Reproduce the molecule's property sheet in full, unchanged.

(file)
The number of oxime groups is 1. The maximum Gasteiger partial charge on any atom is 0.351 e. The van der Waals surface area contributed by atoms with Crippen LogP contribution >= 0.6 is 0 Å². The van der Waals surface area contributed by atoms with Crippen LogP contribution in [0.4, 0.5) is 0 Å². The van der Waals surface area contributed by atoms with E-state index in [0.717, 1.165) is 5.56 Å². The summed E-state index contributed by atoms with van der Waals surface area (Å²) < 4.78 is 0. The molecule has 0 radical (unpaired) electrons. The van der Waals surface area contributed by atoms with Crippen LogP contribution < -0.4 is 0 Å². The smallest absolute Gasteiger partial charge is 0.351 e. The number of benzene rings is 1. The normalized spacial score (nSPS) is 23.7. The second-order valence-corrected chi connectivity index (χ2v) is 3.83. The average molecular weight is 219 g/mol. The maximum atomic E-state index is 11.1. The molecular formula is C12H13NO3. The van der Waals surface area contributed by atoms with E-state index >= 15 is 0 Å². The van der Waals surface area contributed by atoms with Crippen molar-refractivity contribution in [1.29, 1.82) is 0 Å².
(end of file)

The number of oxime groups is 1. The maximum Gasteiger partial charge on any atom is 0.351 e. The van der Waals surface area contributed by atoms with Crippen LogP contribution >= 0.6 is 0 Å². The van der Waals surface area contributed by atoms with Crippen LogP contribution in [0.4, 0.5) is 0 Å². The van der Waals surface area contributed by atoms with E-state index in [0.717, 1.165) is 5.56 Å². The summed E-state index contributed by atoms with van der Waals surface area (Å²) < 4.78 is 0. The molecule has 0 radical (unpaired) electrons. The van der Waals surface area contributed by atoms with Crippen LogP contribution < -0.4 is 0 Å². The smallest absolute Gasteiger partial charge is 0.351 e. The number of benzene rings is 1. The normalized spacial score (nSPS) is 23.7. The second-order valence-corrected chi connectivity index (χ2v) is 3.83. The average molecular weight is 219 g/mol. The maximum atomic E-state index is 11.1. The molecular formula is C12H13NO3. The van der Waals surface area contributed by atoms with E-state index >= 15 is 0 Å². The van der Waals surface area contributed by atoms with Crippen molar-refractivity contribution in [1.29, 1.82) is 0 Å².